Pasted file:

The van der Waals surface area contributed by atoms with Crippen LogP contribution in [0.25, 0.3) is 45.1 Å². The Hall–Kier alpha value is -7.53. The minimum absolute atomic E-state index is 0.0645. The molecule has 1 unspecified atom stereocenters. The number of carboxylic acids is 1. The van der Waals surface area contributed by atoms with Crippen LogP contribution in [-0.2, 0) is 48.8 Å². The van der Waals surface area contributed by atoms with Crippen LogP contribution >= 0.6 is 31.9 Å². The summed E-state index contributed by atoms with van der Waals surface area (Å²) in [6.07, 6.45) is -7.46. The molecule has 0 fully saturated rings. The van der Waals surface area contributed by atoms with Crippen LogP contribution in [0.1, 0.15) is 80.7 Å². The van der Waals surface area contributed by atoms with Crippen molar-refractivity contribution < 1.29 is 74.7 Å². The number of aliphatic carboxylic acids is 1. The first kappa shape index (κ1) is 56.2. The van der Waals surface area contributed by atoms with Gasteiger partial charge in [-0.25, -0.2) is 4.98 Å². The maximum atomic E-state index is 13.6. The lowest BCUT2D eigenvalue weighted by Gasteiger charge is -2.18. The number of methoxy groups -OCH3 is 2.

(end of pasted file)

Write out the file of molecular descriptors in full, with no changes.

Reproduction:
The van der Waals surface area contributed by atoms with Crippen LogP contribution in [0.25, 0.3) is 45.1 Å². The Hall–Kier alpha value is -7.53. The minimum absolute atomic E-state index is 0.0645. The molecule has 1 unspecified atom stereocenters. The number of carboxylic acids is 1. The van der Waals surface area contributed by atoms with Crippen LogP contribution in [-0.2, 0) is 48.8 Å². The van der Waals surface area contributed by atoms with Crippen LogP contribution >= 0.6 is 31.9 Å². The summed E-state index contributed by atoms with van der Waals surface area (Å²) in [6.07, 6.45) is -7.46. The molecule has 0 fully saturated rings. The van der Waals surface area contributed by atoms with Crippen LogP contribution in [0.1, 0.15) is 80.7 Å². The van der Waals surface area contributed by atoms with Crippen molar-refractivity contribution < 1.29 is 74.7 Å². The number of aliphatic carboxylic acids is 1. The first kappa shape index (κ1) is 56.2. The van der Waals surface area contributed by atoms with Gasteiger partial charge in [-0.25, -0.2) is 4.98 Å². The maximum atomic E-state index is 13.6. The lowest BCUT2D eigenvalue weighted by Gasteiger charge is -2.18. The number of methoxy groups -OCH3 is 2.